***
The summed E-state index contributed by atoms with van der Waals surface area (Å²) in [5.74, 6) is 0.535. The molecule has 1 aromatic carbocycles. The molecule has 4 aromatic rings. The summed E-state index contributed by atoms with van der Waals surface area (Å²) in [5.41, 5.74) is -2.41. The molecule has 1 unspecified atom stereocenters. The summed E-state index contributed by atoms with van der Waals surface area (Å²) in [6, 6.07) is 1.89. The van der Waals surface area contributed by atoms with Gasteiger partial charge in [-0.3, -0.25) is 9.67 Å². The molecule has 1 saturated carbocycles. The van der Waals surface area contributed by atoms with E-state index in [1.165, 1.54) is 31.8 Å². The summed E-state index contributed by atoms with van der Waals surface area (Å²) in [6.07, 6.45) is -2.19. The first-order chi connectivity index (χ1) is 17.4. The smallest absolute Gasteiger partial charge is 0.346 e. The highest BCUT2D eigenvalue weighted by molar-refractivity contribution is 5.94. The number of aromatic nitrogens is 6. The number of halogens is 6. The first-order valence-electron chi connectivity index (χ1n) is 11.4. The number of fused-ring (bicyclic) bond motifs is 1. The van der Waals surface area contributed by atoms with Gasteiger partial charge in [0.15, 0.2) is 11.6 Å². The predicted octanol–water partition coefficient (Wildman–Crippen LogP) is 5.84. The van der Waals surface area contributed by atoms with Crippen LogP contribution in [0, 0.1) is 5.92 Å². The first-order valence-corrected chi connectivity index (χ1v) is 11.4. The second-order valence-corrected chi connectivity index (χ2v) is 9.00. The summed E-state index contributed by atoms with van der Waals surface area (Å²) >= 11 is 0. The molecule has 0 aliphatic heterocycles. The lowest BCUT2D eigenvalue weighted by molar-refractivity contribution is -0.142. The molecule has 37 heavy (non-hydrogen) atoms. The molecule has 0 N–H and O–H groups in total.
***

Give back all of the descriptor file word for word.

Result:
The summed E-state index contributed by atoms with van der Waals surface area (Å²) in [5.74, 6) is 0.535. The molecule has 1 aromatic carbocycles. The molecule has 4 aromatic rings. The summed E-state index contributed by atoms with van der Waals surface area (Å²) in [5.41, 5.74) is -2.41. The molecule has 1 unspecified atom stereocenters. The summed E-state index contributed by atoms with van der Waals surface area (Å²) in [6, 6.07) is 1.89. The van der Waals surface area contributed by atoms with Gasteiger partial charge in [-0.3, -0.25) is 9.67 Å². The molecule has 1 saturated carbocycles. The van der Waals surface area contributed by atoms with E-state index in [1.165, 1.54) is 31.8 Å². The summed E-state index contributed by atoms with van der Waals surface area (Å²) in [6.07, 6.45) is -2.19. The first-order chi connectivity index (χ1) is 17.4. The smallest absolute Gasteiger partial charge is 0.346 e. The highest BCUT2D eigenvalue weighted by molar-refractivity contribution is 5.94. The number of aromatic nitrogens is 6. The number of halogens is 6. The first-order valence-electron chi connectivity index (χ1n) is 11.4. The number of fused-ring (bicyclic) bond motifs is 1. The van der Waals surface area contributed by atoms with Gasteiger partial charge in [0.15, 0.2) is 11.6 Å². The predicted octanol–water partition coefficient (Wildman–Crippen LogP) is 5.84. The van der Waals surface area contributed by atoms with Crippen LogP contribution in [0, 0.1) is 5.92 Å². The first-order valence-corrected chi connectivity index (χ1v) is 11.4. The second-order valence-corrected chi connectivity index (χ2v) is 9.00. The summed E-state index contributed by atoms with van der Waals surface area (Å²) >= 11 is 0. The molecule has 0 aliphatic heterocycles. The lowest BCUT2D eigenvalue weighted by molar-refractivity contribution is -0.142. The molecule has 37 heavy (non-hydrogen) atoms. The molecule has 0 N–H and O–H groups in total.